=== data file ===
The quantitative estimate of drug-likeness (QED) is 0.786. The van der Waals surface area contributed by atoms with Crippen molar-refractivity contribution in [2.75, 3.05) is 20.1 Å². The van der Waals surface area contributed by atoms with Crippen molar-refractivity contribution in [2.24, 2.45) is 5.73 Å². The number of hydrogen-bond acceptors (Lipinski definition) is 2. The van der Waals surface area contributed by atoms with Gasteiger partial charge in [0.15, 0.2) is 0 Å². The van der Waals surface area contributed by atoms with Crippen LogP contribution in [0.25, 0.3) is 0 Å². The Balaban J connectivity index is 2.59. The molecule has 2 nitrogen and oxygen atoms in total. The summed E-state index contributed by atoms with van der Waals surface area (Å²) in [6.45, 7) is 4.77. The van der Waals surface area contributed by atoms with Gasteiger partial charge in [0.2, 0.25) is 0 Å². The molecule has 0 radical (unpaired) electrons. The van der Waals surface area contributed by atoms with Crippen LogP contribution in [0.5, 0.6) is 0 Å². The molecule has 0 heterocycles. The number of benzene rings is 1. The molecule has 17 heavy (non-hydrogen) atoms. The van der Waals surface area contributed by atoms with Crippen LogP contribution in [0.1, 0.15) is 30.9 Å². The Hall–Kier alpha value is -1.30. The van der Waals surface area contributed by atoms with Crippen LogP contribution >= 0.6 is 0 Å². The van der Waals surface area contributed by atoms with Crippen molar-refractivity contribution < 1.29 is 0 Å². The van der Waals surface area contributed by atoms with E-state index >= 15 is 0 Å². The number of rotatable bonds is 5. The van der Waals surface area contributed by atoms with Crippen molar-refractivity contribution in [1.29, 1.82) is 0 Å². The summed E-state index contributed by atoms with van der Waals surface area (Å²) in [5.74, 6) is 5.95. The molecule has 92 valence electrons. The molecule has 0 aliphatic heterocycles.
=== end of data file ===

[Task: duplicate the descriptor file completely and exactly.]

The quantitative estimate of drug-likeness (QED) is 0.786. The van der Waals surface area contributed by atoms with Crippen molar-refractivity contribution in [2.75, 3.05) is 20.1 Å². The van der Waals surface area contributed by atoms with Crippen molar-refractivity contribution in [2.24, 2.45) is 5.73 Å². The number of hydrogen-bond acceptors (Lipinski definition) is 2. The van der Waals surface area contributed by atoms with Gasteiger partial charge in [0.15, 0.2) is 0 Å². The van der Waals surface area contributed by atoms with Crippen LogP contribution in [0.25, 0.3) is 0 Å². The Balaban J connectivity index is 2.59. The molecule has 2 nitrogen and oxygen atoms in total. The summed E-state index contributed by atoms with van der Waals surface area (Å²) in [6.45, 7) is 4.77. The van der Waals surface area contributed by atoms with Gasteiger partial charge in [0.2, 0.25) is 0 Å². The molecule has 0 radical (unpaired) electrons. The van der Waals surface area contributed by atoms with Crippen LogP contribution in [0.5, 0.6) is 0 Å². The molecule has 0 heterocycles. The number of benzene rings is 1. The molecule has 17 heavy (non-hydrogen) atoms. The van der Waals surface area contributed by atoms with Crippen LogP contribution in [0.1, 0.15) is 30.9 Å². The Hall–Kier alpha value is -1.30. The van der Waals surface area contributed by atoms with Crippen LogP contribution >= 0.6 is 0 Å². The van der Waals surface area contributed by atoms with Crippen molar-refractivity contribution < 1.29 is 0 Å². The van der Waals surface area contributed by atoms with E-state index >= 15 is 0 Å². The number of rotatable bonds is 5. The van der Waals surface area contributed by atoms with Crippen molar-refractivity contribution in [1.29, 1.82) is 0 Å². The summed E-state index contributed by atoms with van der Waals surface area (Å²) in [5.74, 6) is 5.95. The molecule has 92 valence electrons. The molecule has 0 aliphatic heterocycles.